Moreover, there are no little energy and environmental costs to be considered in recovering heavy crude oil as it is not necessarily as easy to extract as conventional crude oil. Moreover, the existence of such reserves while perhaps saving us from short-term oil shortages does not address the issues of carbon emissions and potential climate change.


USGS Assessment

Energy Resources Program

Auction news

Crude claims

AP report

Climate change lifesaver

Adding lime to the oceans may help reverse the rise in atmospheric carbon dioxide, according to a report in the journal Chemistry & Industry. Petrochemicals giant Shell is pumping money into a feasibility study of the idea, which might one day reduce, if not reverse, the impact on climate change of fossil fuel use, the scheme’s proponents hope.

The theory, being developed as an open source concept under the name Cquestrate, suggests that adding lime (primarily calcium oxide) to seawater will increase its alkalinity and so boost the seawater’s ability to absorb carbon dioxide from the air. Moreover, it will reduce the water’s tendency to release the gas back into the air. However, until recently the idea was thought to be unworkable because of the expense of obtaining lime from limestone and the amount of carbon dioxide that would be released in the process. Additionally, there are issues associated with the macroscale chemical engineering that will be required to have a global effect.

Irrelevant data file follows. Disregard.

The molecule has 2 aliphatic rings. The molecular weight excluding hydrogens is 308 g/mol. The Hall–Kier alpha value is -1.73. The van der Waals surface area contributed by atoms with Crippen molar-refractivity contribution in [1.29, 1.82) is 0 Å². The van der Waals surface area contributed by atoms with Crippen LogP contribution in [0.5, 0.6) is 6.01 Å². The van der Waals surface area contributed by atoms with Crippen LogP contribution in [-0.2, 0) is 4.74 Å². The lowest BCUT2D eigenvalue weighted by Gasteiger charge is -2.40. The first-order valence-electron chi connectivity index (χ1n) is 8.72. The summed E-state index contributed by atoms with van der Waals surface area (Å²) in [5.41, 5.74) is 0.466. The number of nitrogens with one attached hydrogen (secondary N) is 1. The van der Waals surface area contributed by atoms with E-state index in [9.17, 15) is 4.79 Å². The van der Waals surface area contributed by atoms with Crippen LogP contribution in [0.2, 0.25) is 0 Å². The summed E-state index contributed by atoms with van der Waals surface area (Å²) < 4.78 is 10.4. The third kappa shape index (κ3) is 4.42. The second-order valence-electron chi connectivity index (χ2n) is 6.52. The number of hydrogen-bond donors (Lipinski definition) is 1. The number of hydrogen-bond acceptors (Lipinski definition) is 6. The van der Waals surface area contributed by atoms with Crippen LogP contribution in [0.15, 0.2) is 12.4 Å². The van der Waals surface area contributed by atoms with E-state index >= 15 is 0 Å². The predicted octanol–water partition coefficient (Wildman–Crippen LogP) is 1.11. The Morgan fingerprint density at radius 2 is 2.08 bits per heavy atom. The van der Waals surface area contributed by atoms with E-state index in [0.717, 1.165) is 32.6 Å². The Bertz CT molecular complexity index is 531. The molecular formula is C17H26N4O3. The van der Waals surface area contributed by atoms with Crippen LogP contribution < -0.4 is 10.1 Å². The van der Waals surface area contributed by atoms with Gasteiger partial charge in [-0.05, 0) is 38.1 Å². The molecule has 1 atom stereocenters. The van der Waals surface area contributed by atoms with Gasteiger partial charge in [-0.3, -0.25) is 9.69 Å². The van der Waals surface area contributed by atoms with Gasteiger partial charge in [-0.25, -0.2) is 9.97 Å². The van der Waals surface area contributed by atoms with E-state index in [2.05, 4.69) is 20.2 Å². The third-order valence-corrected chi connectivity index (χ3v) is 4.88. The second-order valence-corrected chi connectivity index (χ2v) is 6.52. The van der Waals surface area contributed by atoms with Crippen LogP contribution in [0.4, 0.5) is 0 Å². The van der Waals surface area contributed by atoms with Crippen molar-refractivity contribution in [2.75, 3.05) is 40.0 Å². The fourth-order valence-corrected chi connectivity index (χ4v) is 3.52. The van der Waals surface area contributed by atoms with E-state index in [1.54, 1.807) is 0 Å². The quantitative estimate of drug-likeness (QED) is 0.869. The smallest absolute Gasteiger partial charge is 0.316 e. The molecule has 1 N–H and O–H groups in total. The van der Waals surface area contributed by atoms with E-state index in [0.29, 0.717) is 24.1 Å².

Could pouring lime into the oceans be a climate change lifesaver? (Photo by David Bradley)

Could pouring lime into the oceans be a climate change lifesaver? (Photo by David Bradley)

We think it’s a promising idea, says Shell’s Gilles Bertherin, a coordinator on the project, There are potentially huge environmental benefits from addressing climate change – and adding calcium hydroxide to seawater will also mitigate the effects of ocean acidification, so it should have a positive impact on the marine environment.

Tim Kruger, a management consultant at London firm Corven, who previously worked for Shell, is the brains behind the plan to implement the lime process. He argues that it could be made workable by locating it in regions that have a combination of low-cost ‘stranded’ energy considered too remote to be economically viable to exploit – like flared natural gas or Solar energy in deserts – and that are rich in limestone, making it feasible for calcination to take place on site as it requires the strong heating of limestone.

Australia’s Nullarbor Plain visible as the smooth croissant shaped coastal region in this NASA satellite image (Credit Jacques Descloitres, MODIS Rapid Response Team, NASA/GSFC)

Australia’s Nullarbor Plain visible as the smooth croissant shaped coastal region in this NASA satellite image (Credit Jacques Descloitres, MODIS Rapid Response Team, NASA/GSFC)